Women in science could be the biggest victims of the Coalition Government’s plans to deregulate the university sector, with new modelling showing substantial increases in the long-term debt of women graduating with science degrees.
The new figures — produced by the National Centre for Social and Economic Modelling (NATSEM) at the University of Canberra, in conjunction with news website The Conversation – show female science graduates would end up paying $45,000 more for their degrees, even if the actual cost of degrees did not substantially increase.
NATSEM principle research fellow Ben Phillips told New Matilda that linking the interest on HECs repayments to the bond rate would disproportionately impact women.
“Women tend to have lower incomes so when they graduate, they start with a little less, and as they progress into their late 20s and 30s they’re more likely to have time away from work or to go part time,” Phillips said.
“That means there’s quite a few years where they’re not likely to be paying much HECs at all, so their interest will be compounding through time, so their repayments tend to take a longer period of time.”
According to the calculations, which are based on the cost of degrees at the University of Canberra, this would mean any increases to the base fees charged for a degree would blow out substantially over time.
A fee increase of 50 per cent would increase the debt of female science students by over $125,000, and take an average of over 20 years to repay.
The NATSEM figures show that the proposed changes will have a radically different impact depending on the degree and the gender of the student.
A male student graduating with a business degree would pay between $9,000 and $49,000 more if the changes go ahead, depending on how much the university decides to increase its fees.
Other degrees did not fare so well. While the gender of the student would effect their eventual debt repayments, their degree of choice made an even bigger impact.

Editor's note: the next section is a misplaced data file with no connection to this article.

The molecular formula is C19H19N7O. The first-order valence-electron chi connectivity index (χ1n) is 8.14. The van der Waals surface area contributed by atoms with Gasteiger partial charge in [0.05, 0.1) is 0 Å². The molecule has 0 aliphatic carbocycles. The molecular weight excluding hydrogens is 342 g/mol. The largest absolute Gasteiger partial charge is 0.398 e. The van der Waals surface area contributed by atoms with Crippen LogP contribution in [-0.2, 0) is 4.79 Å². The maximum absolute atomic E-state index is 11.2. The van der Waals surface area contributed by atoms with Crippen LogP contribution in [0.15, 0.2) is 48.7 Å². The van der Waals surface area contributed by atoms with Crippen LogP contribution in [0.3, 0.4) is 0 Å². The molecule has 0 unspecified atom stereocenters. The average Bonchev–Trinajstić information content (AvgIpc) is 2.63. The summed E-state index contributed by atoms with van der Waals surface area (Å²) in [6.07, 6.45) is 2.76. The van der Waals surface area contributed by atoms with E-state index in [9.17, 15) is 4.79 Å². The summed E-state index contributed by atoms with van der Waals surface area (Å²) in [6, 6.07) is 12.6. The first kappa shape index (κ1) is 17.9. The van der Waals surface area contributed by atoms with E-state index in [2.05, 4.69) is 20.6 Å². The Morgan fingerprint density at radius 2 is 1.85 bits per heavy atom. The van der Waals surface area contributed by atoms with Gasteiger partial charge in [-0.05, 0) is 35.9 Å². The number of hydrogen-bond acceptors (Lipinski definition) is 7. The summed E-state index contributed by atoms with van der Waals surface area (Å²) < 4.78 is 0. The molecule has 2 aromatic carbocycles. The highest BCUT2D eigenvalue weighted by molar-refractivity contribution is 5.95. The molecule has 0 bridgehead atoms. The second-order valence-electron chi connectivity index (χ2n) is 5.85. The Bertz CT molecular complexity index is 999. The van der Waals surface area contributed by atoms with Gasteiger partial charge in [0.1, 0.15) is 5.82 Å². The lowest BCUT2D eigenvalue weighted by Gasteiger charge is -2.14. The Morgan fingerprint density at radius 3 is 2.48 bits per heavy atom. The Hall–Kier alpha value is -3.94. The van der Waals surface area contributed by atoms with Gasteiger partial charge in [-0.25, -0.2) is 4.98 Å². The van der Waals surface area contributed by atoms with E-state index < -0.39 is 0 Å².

“For certain degrees, particularly science, teaching and nursing, there’s likely to be reasonably significant increases in fees under a deregulated structure, and that would mean quite a large increase in the amount of years it will take for students to repay their loans,” Phillips said.
Greens Senator Lee Rhiannon welcomed the NATSEM analysis, though she described it as “conservative” in a written statement.
“The modelling is further evidence of just how cruel the Coalition’s regressive changes are and is going to make university education simply not possible for a significant number of young people,” Rhiannon said.
“Women, people from disadvantaged backgrounds and low income earners will be the hardest hit by these $5 billion cuts.”
Felicity Nelson, who recently completed her Bachelor of Arts/Bachelor of Science (honours) degree at the University of Sydney, said the government should be encouraging more women to go into science, and that significant barriers of entry into the field already existed, regardless of gender.
“There are a lot of good reasons not to do a science degree,” Nelson said. “Science graduates struggle to find jobs and they aren't paid very well in the jobs they do get.
“I think raising the costs of a degree will definitely discourage future students from studying science.”
Phillips said it was possible that increased degree costs and debt levels would not dissuade young Australians from signing up to degrees such as science, but that in the long-term they would impose a significant “financial impost” onto them after graduation.
NATSEM’s modelling follows a string of similar efforts from organisations such as the Universities Australia, The Greens, the ANU Mathematical Science Institute and the NTEU.
Minister for Education Christopher Pyne has claimed changes to degree repayments will only cost students three to five dollars extra per week, but has been criticised for failing to release the modelling on which those findings are based.
Phillips said Pyne’s calculations appeared too optimistic and failed to take into account likely increases in the bond rate, and therefore the interest students are forced to repay on their debts.
“Their interest rate is fair enough for the here and now, but it’s very unlikely interest rates will stay at record lows in five or 10 years time,” he said.
In response to questions about his own modelling, as well as the impact that deregulation could have on women, Pyne’s office reiterated previous statements.
“In a deregulated environment all higher education providers will have to compete for students,” a spokesperson for Pyne said.
“They will need to carefully consider the price point for their courses and what they offer, because students will have more power than ever to pick and choose the course that is right for them.”
Given that the Coalition’s proposed changes also come with a 20 per cent reduction in Government funding for courses, there will be immense pressure on most universities to increase fees, although some have guaranteed not to do so in the immediate future.
Because it remains unclear how universities would change their fees if caps on degree costs were removed, the NATSEM figures chart a range of possible outcomes, showing the effects that would flow from increasing fees by various amounts.
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